Tomorrow is the annual British Columbia Teachers' Federation conference for teachers, school staff, administrators, school board trustees, parents and other interested people about public education. I've been going to it for a few years, first as a presenter when we were fighting to keep our elementary school open, then as a delegate parent invited by the Coquitlam Teachers' Association. This year I'm presenting again. I will be on a panel called "Parents as Catalysts for Change." One of my heroes, Dawn Steele, will be on the panel too. She writes the best darned letter to the editor I have ever seen, and is a tireless advocate for public education.
All of the other years I have gone out on the Friday night and stayed over, enjoying the opening speaker and the reception, and hanging out with my friend Gwenda, with whom I have worked on funding issues in our district. This year Gwenda is not available. It doesn't feel quite the same, but I know I will see lots of people who I know and admire, and meet some new ones. I have decided not to go Friday night, but to just drive out early Saturday and spend the day. I'll get to go to the plenary and concluding sessions and schmooze through the lunch hour. For some strange reason, I always accidentally find the teacher from Cranbrook, the district where my sister and her husband teach.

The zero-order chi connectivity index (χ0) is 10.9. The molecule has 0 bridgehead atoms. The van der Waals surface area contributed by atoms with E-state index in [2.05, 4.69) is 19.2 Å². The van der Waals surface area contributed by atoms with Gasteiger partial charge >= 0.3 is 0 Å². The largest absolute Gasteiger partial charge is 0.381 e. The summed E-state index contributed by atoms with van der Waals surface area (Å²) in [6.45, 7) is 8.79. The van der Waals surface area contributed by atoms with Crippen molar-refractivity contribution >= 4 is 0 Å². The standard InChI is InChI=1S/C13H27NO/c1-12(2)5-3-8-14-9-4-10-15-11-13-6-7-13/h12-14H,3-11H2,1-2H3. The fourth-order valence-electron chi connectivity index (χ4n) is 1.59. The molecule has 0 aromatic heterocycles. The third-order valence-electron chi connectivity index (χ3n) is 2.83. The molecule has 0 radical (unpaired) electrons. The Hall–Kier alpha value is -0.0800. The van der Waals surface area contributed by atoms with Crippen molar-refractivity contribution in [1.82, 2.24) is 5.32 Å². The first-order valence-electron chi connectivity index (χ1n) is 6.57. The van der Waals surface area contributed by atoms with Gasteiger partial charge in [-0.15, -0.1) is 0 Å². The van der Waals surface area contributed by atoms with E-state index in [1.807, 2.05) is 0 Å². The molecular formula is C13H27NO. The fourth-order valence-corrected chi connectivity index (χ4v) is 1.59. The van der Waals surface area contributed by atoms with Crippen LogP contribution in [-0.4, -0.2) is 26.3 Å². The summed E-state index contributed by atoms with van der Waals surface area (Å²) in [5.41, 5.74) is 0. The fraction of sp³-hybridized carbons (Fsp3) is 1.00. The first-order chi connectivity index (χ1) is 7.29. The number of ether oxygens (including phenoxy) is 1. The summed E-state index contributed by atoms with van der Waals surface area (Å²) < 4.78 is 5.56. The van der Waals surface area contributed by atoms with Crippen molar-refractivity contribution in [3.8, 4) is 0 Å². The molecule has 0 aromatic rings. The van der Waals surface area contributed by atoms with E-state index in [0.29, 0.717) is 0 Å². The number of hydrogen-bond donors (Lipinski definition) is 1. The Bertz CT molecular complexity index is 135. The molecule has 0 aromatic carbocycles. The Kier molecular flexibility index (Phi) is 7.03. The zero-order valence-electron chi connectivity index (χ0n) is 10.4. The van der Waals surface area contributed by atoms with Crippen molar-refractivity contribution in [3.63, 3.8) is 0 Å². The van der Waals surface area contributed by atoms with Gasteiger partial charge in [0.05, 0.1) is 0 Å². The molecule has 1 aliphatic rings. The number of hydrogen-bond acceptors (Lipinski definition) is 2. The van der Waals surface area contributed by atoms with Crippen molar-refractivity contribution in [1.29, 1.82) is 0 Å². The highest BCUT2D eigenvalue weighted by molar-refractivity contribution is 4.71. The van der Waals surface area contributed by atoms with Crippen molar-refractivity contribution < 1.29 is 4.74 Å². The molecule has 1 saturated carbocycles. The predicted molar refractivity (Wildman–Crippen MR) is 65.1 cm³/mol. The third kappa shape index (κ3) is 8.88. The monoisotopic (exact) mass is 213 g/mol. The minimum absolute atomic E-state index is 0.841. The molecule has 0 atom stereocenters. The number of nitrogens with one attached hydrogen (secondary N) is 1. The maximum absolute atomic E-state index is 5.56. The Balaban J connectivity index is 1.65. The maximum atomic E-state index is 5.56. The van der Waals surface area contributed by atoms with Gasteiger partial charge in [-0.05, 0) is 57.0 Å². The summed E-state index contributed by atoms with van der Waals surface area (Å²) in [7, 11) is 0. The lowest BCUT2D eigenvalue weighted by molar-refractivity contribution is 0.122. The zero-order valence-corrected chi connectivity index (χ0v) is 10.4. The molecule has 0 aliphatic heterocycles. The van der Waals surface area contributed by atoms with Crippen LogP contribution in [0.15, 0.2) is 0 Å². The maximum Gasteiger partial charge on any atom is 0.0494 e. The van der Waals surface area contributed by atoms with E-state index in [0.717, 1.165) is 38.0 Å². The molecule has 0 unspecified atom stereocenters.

It also feels different because the organization that Gwenda and I helped to form, Consortium 43, has wound down to a state of hibernation. It might re-activate, but at the moment, parents in our district aren't coming out to fight for better learning conditions for their kids, and without involvement, we don't have a mandate. Also, we're tired of fighting the government and shining the spotlight on what' s wrong and we've turned our energies to other things. It hasn't been all for nothing. We have accomplished a lot in terms of public awareness in our community and we like to think the voices we have encouraged to activate have helped to push the government towards some of the minor changes it has made.
Mostly, I'm glad for this three-year-run of "just doing something," because our kids have seen that that's what you do when something is not right. They know that you have to speak up, get out, disagree respectfully and persist in the face of opposition. That alone is worth all of the work and worry.
question: would you rather be catalyst? or cattle?
mompoet - old gal on the back of the battle lines